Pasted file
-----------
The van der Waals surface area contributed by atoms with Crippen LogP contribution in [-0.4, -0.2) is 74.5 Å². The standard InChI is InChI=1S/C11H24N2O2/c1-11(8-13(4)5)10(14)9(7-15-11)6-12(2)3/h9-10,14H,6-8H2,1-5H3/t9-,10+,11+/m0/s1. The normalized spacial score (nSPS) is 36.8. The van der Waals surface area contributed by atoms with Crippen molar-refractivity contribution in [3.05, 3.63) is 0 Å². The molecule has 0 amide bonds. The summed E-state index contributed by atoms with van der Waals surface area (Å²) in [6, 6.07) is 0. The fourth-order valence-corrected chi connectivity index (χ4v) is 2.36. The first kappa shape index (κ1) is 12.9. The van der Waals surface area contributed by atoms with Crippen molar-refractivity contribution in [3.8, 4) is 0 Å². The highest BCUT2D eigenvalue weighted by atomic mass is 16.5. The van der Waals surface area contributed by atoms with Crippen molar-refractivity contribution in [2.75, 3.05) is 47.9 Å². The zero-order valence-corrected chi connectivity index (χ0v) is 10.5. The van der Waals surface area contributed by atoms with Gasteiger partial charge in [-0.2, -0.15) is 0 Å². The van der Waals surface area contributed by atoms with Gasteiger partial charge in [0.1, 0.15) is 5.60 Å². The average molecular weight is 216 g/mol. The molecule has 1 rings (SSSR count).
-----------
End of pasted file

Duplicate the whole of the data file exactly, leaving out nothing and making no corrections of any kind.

The van der Waals surface area contributed by atoms with Crippen LogP contribution in [-0.4, -0.2) is 74.5 Å². The standard InChI is InChI=1S/C11H24N2O2/c1-11(8-13(4)5)10(14)9(7-15-11)6-12(2)3/h9-10,14H,6-8H2,1-5H3/t9-,10+,11+/m0/s1. The normalized spacial score (nSPS) is 36.8. The van der Waals surface area contributed by atoms with Crippen molar-refractivity contribution in [3.05, 3.63) is 0 Å². The molecule has 0 amide bonds. The summed E-state index contributed by atoms with van der Waals surface area (Å²) in [6, 6.07) is 0. The fourth-order valence-corrected chi connectivity index (χ4v) is 2.36. The first kappa shape index (κ1) is 12.9. The van der Waals surface area contributed by atoms with Crippen molar-refractivity contribution in [3.8, 4) is 0 Å². The highest BCUT2D eigenvalue weighted by atomic mass is 16.5. The van der Waals surface area contributed by atoms with Crippen molar-refractivity contribution in [2.75, 3.05) is 47.9 Å². The zero-order valence-corrected chi connectivity index (χ0v) is 10.5. The van der Waals surface area contributed by atoms with Gasteiger partial charge in [-0.2, -0.15) is 0 Å². The van der Waals surface area contributed by atoms with Gasteiger partial charge in [0.1, 0.15) is 5.60 Å². The average molecular weight is 216 g/mol. The molecule has 1 rings (SSSR count).